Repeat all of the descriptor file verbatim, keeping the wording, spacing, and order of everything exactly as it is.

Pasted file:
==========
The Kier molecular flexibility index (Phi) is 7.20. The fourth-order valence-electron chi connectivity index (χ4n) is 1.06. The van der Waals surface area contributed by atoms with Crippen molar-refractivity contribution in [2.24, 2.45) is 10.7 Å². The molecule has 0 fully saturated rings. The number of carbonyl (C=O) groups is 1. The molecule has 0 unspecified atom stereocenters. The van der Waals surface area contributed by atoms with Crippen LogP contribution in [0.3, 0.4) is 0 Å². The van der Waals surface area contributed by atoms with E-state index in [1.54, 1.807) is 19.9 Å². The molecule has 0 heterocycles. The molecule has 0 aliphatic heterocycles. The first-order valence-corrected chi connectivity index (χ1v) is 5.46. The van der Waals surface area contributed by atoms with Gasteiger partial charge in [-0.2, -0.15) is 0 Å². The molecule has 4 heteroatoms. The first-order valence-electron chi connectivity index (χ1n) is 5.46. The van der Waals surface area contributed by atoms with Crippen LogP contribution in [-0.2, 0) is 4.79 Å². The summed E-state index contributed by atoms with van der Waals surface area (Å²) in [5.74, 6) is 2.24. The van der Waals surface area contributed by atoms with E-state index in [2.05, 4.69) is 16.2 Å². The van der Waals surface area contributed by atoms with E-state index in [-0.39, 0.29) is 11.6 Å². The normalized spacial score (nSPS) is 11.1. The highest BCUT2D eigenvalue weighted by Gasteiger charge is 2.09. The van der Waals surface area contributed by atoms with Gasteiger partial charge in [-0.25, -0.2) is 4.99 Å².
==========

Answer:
The Kier molecular flexibility index (Phi) is 7.20. The fourth-order valence-electron chi connectivity index (χ4n) is 1.06. The van der Waals surface area contributed by atoms with Crippen molar-refractivity contribution in [2.24, 2.45) is 10.7 Å². The molecule has 0 fully saturated rings. The number of carbonyl (C=O) groups is 1. The molecule has 0 unspecified atom stereocenters. The van der Waals surface area contributed by atoms with Crippen LogP contribution in [0.3, 0.4) is 0 Å². The van der Waals surface area contributed by atoms with E-state index in [1.54, 1.807) is 19.9 Å². The molecule has 0 heterocycles. The molecule has 0 aliphatic heterocycles. The first-order valence-corrected chi connectivity index (χ1v) is 5.46. The van der Waals surface area contributed by atoms with Gasteiger partial charge in [-0.2, -0.15) is 0 Å². The molecule has 4 heteroatoms. The first-order valence-electron chi connectivity index (χ1n) is 5.46. The van der Waals surface area contributed by atoms with Crippen LogP contribution in [-0.2, 0) is 4.79 Å². The summed E-state index contributed by atoms with van der Waals surface area (Å²) in [5.74, 6) is 2.24. The van der Waals surface area contributed by atoms with E-state index in [2.05, 4.69) is 16.2 Å². The van der Waals surface area contributed by atoms with E-state index in [-0.39, 0.29) is 11.6 Å². The normalized spacial score (nSPS) is 11.1. The highest BCUT2D eigenvalue weighted by Gasteiger charge is 2.09. The van der Waals surface area contributed by atoms with Gasteiger partial charge in [-0.25, -0.2) is 4.99 Å².